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How to switch current accounts

It’s quick and easy to switch your current account thanks to the Current Account Switching Service (CASS). Using the service is free and your new account will be up and running in a matter of days. Here’s all you need to know about the switching process.

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Why should I switch current accounts?

There are a number of reasons why it can pay to switch current accounts. These include: 

  • Cash incentives: Many current accounts offer incentives for switching. These are often in the form of cash, but you need to check you can meet any qualifying criteria before you apply. 

  • Perks: Some packaged current accounts offer perks, such as travel insurance, interest on your balance, fee-free spending abroad or cashback. If your existing account doesn’t offer these benefits, it could be worth making the switch.

  • Better customer service: Banks such as First Direct are renowned for their excellent customer service. So if you’ve had enough of the way your bank treats you, now’s the time to move to a better one. 

  • Interest-free overdraft: If you’re currently paying a high rate of interest on your overdraft, you might be able to switch to an account with a lower rate. 

Switch to a better current account

Compare current accounts from different providers and find a bank that works for you.

How do I switch current accounts?

Most banks and building societies use CASS to help you switch current accounts. You can view the full list of institutions on the CASS website

Under the Account Switch Service Guarantee, your new bank will switch your payments and transfer your balance for you, while your old bank will close your old account.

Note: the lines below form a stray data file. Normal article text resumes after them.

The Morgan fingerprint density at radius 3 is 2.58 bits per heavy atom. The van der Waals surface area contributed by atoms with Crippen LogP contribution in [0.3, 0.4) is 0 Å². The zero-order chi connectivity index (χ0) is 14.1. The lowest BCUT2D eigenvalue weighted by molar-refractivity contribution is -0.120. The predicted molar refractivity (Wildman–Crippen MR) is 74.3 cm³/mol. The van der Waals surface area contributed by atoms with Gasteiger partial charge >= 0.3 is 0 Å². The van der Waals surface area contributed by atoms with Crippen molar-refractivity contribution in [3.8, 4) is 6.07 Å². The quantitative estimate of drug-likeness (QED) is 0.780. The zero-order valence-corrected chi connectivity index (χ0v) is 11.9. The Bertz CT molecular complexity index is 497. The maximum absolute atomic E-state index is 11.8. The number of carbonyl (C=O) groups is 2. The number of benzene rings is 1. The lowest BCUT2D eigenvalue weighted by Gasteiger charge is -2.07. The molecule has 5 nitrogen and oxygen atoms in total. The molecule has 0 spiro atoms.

The Guarantee also means that any payments accidentally made into your old account will automatically be redirected to your new account, and the payee will be informed of your new bank account details. Should anything go wrong with the switch, you will be refunded any interest lost and charges incurred.

Below is a step-by-step guide to switching current accounts:

1. Compare and choose your new bank account

Your first step is to compare bank accounts to find one that works for you. Think about whether you want a cashback current account that pays cashback on day-to-day spending, or an account that comes with a more competitive overdraft rate. Maybe you’d prefer a high-interest current account that pays interest on your balance, or one that offers perks, such as travel and mobile phone insurance, in return for a monthly fee. Visit our packaged bank accounts page to see the top current accounts that come with added benefits. 

2. Apply for your bank account

Once you’ve selected your bank account, you need to make your application. You can usually do this online, but some providers also let you open accounts at a branch, over the phone or by post. To comply with money-laundering regulations, you usually need to provide some documents to prove your identity and address. 

You’ll also be required to complete a Current Account Switch Agreement form and a Current Account Closure Instruction form, which will be provided by your bank or building society. If you need an overdraft, you’ll need to agree it with your new bank at this point.